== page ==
Pope Francis’ visit to the United States has had a clear impact on the way American view the threat of climate change, according to a new report from the National Surveys on Energy and Environment (NSEE).
Conducted by the University of Michigan and Muhlenberg College, the report compiles eight years of survey data mapping the association between religious beliefs and acceptance of climate change. Additionally, the authors include a survey conducted around the time of Pope Francis’ visit to the United States.
So did the Pope’s visit sway public opinion? After considering the studies, the authors believe the Pope’s stop in the United States may have significantly altered Americans’ views. Following his visit, polling found 15% of survey respondents “are now more convinced global warming is happening and that we should act to address this matter.”
Dating back to Francis’ predecessor Pope Benedict’s visit to the United States in 2008, there has been a drastic shift in political attitudes toward climate change, as well as an increased demand for real solutions. According to the report, even among evangelical Christians—one of the most conservative constituencies in the country—acceptance of climate change rose 16 percent during the Pope’s visit to the United States.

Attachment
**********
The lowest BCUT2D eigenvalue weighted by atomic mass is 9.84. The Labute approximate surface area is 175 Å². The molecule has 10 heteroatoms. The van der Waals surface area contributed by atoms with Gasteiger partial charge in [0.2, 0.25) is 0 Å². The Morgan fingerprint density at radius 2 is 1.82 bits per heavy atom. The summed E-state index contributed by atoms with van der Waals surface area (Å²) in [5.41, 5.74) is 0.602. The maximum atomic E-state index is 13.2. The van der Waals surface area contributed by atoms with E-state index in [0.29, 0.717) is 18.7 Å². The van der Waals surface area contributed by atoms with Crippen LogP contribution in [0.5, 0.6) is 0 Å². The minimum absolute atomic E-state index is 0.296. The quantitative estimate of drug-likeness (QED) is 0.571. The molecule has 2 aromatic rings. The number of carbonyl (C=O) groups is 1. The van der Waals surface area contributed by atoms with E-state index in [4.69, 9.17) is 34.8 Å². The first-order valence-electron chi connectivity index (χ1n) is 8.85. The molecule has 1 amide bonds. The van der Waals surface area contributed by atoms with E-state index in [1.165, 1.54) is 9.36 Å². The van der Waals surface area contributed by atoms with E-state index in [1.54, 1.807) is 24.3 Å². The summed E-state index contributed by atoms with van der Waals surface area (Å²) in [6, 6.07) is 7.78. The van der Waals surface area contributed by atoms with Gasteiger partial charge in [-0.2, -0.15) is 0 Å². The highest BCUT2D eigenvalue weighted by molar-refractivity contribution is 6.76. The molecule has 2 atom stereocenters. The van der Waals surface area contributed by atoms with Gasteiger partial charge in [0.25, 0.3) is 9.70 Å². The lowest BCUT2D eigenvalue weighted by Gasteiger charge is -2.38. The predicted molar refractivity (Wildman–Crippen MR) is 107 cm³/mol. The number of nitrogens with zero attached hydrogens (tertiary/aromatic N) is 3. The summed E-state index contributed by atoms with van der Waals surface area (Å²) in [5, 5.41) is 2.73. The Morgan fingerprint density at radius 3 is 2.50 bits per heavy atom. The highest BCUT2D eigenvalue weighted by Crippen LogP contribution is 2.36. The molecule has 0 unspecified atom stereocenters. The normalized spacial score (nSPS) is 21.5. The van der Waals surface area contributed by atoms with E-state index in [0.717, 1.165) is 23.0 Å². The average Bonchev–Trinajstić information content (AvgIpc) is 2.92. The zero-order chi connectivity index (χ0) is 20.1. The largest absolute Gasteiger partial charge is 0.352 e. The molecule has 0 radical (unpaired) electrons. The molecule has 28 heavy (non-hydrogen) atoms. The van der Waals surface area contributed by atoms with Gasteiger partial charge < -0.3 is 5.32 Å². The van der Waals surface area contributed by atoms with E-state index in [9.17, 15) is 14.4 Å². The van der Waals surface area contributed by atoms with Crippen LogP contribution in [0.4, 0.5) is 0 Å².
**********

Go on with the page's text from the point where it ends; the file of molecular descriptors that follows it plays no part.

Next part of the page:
This increase is significant because evangelical Christians have consistently numbered among the religious groups least likely to embrace climate science. But Americans of all faiths are quickly waking up to the harsh realities of a changing climate. Today, we have politicians working toward solutions, such as the Clean Power Plan, and a clear majority of Americans understand climate change is a problem that requires concrete plans.
This study, and others like it, show a rapid shift in attitudes among those traditionally opposed to climate action. According to a study conducted by Echelon Insights, North Star Opinion Research, and Public Opinion Strategies on behalf of ClearPath, 72 percent of Republicans surveyed said they support action to build a clean energy economy in the United States. This is no “temporary spike in acceptance,” and these are numbers the GOP can’t ignore. Have faith that they will listen up and produce a plan before it’s too late.